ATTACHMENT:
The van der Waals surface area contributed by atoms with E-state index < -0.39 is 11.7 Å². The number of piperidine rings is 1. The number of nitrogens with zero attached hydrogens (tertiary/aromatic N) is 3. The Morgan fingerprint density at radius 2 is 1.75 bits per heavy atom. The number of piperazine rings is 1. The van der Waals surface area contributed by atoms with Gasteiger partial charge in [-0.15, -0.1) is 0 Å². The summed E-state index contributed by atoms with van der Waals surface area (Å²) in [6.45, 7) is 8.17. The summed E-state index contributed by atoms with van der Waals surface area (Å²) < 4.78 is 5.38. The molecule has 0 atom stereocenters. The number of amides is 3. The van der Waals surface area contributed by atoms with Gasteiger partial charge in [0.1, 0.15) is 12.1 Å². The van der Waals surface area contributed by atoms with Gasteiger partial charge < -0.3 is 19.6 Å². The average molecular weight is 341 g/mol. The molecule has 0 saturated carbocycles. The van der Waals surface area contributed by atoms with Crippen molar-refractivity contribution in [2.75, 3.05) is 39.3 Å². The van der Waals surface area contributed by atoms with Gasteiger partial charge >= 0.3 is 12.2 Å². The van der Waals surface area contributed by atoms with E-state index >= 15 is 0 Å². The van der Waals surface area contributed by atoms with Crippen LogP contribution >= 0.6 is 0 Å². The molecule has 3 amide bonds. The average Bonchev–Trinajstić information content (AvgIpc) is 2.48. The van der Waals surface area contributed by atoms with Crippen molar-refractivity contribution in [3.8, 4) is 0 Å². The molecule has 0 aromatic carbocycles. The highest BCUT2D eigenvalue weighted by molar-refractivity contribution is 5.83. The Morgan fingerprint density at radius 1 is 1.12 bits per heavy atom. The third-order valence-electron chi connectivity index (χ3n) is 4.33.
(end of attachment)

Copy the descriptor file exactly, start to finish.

The van der Waals surface area contributed by atoms with E-state index < -0.39 is 11.7 Å². The number of piperidine rings is 1. The number of nitrogens with zero attached hydrogens (tertiary/aromatic N) is 3. The Morgan fingerprint density at radius 2 is 1.75 bits per heavy atom. The number of piperazine rings is 1. The van der Waals surface area contributed by atoms with Gasteiger partial charge in [-0.15, -0.1) is 0 Å². The summed E-state index contributed by atoms with van der Waals surface area (Å²) in [6.45, 7) is 8.17. The summed E-state index contributed by atoms with van der Waals surface area (Å²) < 4.78 is 5.38. The molecule has 0 atom stereocenters. The number of amides is 3. The van der Waals surface area contributed by atoms with Gasteiger partial charge in [0.1, 0.15) is 12.1 Å². The van der Waals surface area contributed by atoms with Gasteiger partial charge < -0.3 is 19.6 Å². The average molecular weight is 341 g/mol. The molecule has 0 saturated carbocycles. The van der Waals surface area contributed by atoms with Crippen molar-refractivity contribution in [2.75, 3.05) is 39.3 Å². The van der Waals surface area contributed by atoms with Gasteiger partial charge >= 0.3 is 12.2 Å². The van der Waals surface area contributed by atoms with E-state index >= 15 is 0 Å². The van der Waals surface area contributed by atoms with Crippen LogP contribution >= 0.6 is 0 Å². The molecule has 3 amide bonds. The average Bonchev–Trinajstić information content (AvgIpc) is 2.48. The van der Waals surface area contributed by atoms with Crippen molar-refractivity contribution in [3.8, 4) is 0 Å². The molecule has 0 aromatic carbocycles. The highest BCUT2D eigenvalue weighted by molar-refractivity contribution is 5.83. The Morgan fingerprint density at radius 1 is 1.12 bits per heavy atom. The third-order valence-electron chi connectivity index (χ3n) is 4.33.